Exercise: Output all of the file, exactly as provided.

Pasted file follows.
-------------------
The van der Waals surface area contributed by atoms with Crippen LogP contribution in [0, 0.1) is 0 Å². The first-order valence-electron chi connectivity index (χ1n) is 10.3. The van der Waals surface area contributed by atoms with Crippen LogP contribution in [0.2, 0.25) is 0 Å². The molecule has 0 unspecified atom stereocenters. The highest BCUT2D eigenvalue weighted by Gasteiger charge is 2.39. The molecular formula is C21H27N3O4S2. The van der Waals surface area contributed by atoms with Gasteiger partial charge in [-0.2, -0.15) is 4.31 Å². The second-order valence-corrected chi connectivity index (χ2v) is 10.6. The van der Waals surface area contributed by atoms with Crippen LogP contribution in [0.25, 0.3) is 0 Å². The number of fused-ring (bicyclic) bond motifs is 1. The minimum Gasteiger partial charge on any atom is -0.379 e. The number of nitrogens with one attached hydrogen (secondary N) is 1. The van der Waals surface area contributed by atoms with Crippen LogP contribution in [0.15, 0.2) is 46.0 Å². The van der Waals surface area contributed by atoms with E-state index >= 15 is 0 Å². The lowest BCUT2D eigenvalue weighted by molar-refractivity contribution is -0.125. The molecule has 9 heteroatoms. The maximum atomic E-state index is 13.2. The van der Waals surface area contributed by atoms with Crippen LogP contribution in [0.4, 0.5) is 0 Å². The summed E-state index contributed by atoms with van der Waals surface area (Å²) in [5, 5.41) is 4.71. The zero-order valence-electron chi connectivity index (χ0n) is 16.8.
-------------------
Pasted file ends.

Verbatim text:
The van der Waals surface area contributed by atoms with Crippen LogP contribution in [0, 0.1) is 0 Å². The first-order valence-electron chi connectivity index (χ1n) is 10.3. The van der Waals surface area contributed by atoms with Crippen LogP contribution in [0.2, 0.25) is 0 Å². The molecule has 0 unspecified atom stereocenters. The highest BCUT2D eigenvalue weighted by Gasteiger charge is 2.39. The molecular formula is C21H27N3O4S2. The van der Waals surface area contributed by atoms with Gasteiger partial charge in [-0.2, -0.15) is 4.31 Å². The second-order valence-corrected chi connectivity index (χ2v) is 10.6. The van der Waals surface area contributed by atoms with Crippen LogP contribution in [0.25, 0.3) is 0 Å². The number of fused-ring (bicyclic) bond motifs is 1. The minimum Gasteiger partial charge on any atom is -0.379 e. The number of nitrogens with one attached hydrogen (secondary N) is 1. The van der Waals surface area contributed by atoms with Crippen LogP contribution in [0.15, 0.2) is 46.0 Å². The van der Waals surface area contributed by atoms with E-state index >= 15 is 0 Å². The lowest BCUT2D eigenvalue weighted by molar-refractivity contribution is -0.125. The molecule has 9 heteroatoms. The maximum atomic E-state index is 13.2. The van der Waals surface area contributed by atoms with Crippen LogP contribution in [0.4, 0.5) is 0 Å². The summed E-state index contributed by atoms with van der Waals surface area (Å²) in [5, 5.41) is 4.71. The zero-order valence-electron chi connectivity index (χ0n) is 16.8.